What is Overage?

Overage is a condition placed on the sale of a property. Overage means that the buyer has to make a payment, on top of the agreed purchase price, if a pre-agreed event is triggered at a later date.

The event…

This is normally if residential planning permission is obtained on the land, but can also be commercial development, the conversion of any farm buildings or a change of use.

The payment…

Is usually expressed as a percentage of any uplift in the value of the land due to the ‘event’ taking place. It is also referred to as uplift or clawback provisions.

The ability to predict the probability of obtaining planning permission has become much more difficult as the pressure and demand for development has increased. The difference between the value of land once planning permission is obtained and agricultural values is enormous. Consequently, sellers want to make sure they do not lose out in the future, so they choose the overage route.

The disadvantages

Insisting on overage does have its downsides as adds complication to the selling process. To ensure it stands up to scrutiny, the documentation needs to be drafted with care, establishing exactly what events would trigger any payment is critical.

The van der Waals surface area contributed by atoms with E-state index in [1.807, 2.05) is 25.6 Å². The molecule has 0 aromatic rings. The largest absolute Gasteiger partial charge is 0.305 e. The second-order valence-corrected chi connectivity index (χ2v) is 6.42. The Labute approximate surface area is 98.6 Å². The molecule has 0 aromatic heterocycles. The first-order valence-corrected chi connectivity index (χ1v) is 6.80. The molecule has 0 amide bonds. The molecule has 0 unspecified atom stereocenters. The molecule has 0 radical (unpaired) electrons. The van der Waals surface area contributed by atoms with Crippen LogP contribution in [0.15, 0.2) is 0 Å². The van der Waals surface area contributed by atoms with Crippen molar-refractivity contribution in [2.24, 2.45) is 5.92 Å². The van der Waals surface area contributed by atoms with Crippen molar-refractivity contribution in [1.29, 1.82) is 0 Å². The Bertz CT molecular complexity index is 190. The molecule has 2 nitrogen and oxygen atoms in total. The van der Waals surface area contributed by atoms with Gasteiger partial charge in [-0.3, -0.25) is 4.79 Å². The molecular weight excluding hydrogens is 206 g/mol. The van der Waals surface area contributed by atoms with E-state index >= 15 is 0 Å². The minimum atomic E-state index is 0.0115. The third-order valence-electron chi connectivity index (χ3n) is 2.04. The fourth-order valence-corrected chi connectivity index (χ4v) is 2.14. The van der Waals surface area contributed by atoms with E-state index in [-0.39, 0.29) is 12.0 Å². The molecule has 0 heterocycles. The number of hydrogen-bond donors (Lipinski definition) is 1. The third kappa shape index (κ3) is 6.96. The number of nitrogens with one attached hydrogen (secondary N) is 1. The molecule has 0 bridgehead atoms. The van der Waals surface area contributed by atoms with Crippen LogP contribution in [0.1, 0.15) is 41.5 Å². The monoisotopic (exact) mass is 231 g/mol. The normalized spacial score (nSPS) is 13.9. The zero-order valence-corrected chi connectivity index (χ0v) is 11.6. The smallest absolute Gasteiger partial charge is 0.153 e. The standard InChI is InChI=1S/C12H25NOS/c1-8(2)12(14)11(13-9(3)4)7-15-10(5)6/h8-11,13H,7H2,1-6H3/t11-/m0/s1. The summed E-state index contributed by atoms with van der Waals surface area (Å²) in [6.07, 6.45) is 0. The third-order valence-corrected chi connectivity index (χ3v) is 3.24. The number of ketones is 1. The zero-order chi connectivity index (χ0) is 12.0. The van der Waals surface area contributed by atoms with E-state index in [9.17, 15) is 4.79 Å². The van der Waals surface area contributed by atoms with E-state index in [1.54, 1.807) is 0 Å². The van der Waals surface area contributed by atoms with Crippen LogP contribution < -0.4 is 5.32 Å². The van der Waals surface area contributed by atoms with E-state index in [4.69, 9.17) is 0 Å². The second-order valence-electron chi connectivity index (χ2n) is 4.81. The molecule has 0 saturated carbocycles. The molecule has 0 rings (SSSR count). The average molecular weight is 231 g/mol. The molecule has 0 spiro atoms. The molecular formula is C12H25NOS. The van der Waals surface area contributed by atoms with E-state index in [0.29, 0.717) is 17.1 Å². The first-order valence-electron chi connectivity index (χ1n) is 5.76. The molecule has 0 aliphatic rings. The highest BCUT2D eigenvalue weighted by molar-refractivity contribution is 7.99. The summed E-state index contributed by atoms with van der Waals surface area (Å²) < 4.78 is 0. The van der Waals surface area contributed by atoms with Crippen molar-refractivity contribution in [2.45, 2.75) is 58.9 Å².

Thrashing out the details of the overage can take months, which inevitably slows down the sale process and adds to legal costs. It doesn’t matter how much you set out the parameters for overage at the outset, there is a lot of detail to be got through which becomes a separate negotiation in its own right.

Although it has become more of an accepted norm in the marketplace, buyers will push back if they think the balance between risk and reward is wrong.

Indeed, purchasers will often pay more for land without overage provisions and may use the presence of overage clauses to reduce the price they are prepared to pay at the outset.


An alternative can be to put a restrictive covenant on the land that is being sold to prevent it being developed. If the buyer wants to develop the land at a later date they would need to offer the vendor a financial incentive to release them from the covenant. However, this is only an option for landowners who have land physically adjacent to the land which they are selling.

If you would like further advice with regards to anything mentioned above, please contact Charles Daniell on 01684 325215 or 07814 033449.